The Crisis of Cultures and the Vitality of Values: A Response to Emmanuel Macron’s Declaration of Society’s Need for Religion
- Date: –16:00
- Location: Gamla torget 6 4219B
- Lecturer: Professor Scott Atran Centre National de la Recherche Scientifique, Institut Jean Nicod, Ecole Normale Supérieure The Changing Character of War Centre, Pembroke College, University of Oxford Gerald Ford School of Public Policy, University of Michigan
- Contact person: Magnus Öberg
In this lecture Professor Atran explores French President Macron’s claim that society needs religion in light of rising populism and illiberalism. Can a spiritual revival of our civilizational values and rituals and their potential for eliciting commitment to defense of the common good address problems of violent extremism and radical illiberalism? What does history and research suggest?
French President Macron’s claim that society needs religion is explored in light of rising populism and illiberalism, and failures allied to the forced gamble of globalization. Historical and experimental research indicates that the universal religions have no fixed meanings or essences that drive followers. Religions have adapted over time to many contexts and cultures because core elements are believed sacred and transcendental: that is, non-negotiable, logically inscrutable, empirically unverifiable or falsifiable, and so always open to interpretation under changing socio-political influences. Recent studies in the Middle East, North Africa and Europe suggest that “devoted actors” committed to transcendental causes are those most willing to make sacrifices whatever the costs or consequences so that their values endure.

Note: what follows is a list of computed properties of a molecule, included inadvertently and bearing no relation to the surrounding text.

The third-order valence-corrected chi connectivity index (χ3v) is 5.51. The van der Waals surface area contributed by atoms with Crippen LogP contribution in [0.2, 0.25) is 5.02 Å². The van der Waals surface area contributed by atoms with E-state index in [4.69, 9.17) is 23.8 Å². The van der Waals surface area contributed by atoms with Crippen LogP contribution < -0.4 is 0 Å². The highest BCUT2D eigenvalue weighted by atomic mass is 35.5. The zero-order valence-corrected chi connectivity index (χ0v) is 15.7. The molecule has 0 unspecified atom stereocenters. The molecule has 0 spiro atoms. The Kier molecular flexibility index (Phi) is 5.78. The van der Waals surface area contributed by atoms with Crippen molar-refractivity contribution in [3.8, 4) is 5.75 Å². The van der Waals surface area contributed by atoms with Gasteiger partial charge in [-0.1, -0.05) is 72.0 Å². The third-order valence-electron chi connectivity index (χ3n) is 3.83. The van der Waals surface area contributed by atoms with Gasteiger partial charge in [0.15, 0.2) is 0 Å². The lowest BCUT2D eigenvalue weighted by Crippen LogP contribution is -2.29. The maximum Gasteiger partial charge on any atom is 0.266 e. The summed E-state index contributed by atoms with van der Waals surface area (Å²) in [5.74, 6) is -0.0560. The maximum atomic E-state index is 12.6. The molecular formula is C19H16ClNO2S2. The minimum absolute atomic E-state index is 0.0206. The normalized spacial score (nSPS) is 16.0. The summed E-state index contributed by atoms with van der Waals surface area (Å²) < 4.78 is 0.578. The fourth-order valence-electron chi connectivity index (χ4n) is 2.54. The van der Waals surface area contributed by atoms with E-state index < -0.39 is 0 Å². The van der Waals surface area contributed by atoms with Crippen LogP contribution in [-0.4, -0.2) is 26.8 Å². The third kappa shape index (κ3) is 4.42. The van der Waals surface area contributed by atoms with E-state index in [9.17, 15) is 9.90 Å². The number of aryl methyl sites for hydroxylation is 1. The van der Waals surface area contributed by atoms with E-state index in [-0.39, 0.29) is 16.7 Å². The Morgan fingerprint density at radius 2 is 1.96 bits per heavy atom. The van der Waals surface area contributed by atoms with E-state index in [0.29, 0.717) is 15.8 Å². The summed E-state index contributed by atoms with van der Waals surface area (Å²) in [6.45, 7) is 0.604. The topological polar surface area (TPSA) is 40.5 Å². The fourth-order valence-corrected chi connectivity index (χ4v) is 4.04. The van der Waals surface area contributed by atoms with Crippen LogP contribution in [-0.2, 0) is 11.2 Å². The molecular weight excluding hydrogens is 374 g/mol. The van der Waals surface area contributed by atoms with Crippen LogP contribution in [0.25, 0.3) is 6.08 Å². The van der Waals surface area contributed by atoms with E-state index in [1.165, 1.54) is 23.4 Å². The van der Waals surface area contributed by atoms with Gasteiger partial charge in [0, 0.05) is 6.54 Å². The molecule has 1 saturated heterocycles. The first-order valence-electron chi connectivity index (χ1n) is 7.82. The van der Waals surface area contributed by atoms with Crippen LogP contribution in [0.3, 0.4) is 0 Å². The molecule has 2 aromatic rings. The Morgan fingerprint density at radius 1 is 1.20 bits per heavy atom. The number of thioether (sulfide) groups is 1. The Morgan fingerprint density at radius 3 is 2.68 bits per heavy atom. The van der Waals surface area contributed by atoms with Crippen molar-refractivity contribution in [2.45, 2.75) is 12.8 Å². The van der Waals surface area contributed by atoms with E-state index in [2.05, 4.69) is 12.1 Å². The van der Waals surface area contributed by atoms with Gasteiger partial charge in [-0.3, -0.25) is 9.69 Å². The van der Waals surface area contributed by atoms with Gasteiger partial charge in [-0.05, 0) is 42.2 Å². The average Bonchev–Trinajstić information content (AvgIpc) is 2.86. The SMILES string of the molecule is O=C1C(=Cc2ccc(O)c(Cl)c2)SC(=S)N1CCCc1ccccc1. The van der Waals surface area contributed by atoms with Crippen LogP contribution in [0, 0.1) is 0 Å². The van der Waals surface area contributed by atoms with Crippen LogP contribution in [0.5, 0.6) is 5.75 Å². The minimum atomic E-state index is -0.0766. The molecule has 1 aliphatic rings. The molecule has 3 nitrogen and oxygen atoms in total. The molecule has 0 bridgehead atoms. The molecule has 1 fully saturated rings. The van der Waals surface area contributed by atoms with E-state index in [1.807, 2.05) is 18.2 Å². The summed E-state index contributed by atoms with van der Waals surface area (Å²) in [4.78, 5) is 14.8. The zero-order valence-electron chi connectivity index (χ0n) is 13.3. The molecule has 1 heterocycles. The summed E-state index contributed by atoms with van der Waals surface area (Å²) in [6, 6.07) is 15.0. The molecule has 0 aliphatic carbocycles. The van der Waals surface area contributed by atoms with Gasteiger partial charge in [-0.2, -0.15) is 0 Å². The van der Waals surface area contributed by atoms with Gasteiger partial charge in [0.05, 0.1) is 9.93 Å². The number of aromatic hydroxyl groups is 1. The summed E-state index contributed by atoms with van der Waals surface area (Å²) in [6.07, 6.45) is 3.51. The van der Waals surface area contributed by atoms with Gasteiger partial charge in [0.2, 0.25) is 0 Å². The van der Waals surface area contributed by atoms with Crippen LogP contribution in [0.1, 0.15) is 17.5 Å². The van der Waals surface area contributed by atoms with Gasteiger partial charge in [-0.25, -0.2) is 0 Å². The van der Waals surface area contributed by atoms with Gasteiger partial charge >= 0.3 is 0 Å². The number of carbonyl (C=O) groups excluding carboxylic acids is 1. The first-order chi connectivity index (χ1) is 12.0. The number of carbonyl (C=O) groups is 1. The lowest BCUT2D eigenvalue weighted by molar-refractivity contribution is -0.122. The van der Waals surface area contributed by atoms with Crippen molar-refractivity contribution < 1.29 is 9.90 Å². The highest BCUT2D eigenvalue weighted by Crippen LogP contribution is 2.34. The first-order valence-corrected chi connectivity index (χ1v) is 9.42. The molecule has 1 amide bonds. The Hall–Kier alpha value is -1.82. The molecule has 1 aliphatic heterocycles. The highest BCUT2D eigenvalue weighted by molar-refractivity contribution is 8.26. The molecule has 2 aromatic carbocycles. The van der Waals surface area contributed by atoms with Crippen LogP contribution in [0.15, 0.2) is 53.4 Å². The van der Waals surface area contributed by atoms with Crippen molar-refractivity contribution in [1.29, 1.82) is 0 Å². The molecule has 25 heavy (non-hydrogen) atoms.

The times arguably call out for transformative engagement of civil society and government to address problems of violent extremism and radical illiberalism. They call out as well for a spiritual revival of our civilizational values and rituals and their potential for eliciting commitment to defense of the common good represented by them. These need not necessarily be monotheistic or even institutionally “religious,” as President Macron implied, but they do need to be sacred and transcendental. For history suggests, and our research shows, that societies best endure when their culture-binding values and socio-political rituals become, as Darwin noted, “highly esteemed and even held sacred,” transcending and thus engaging commitment beyond any social contract’s utilitarian considerations.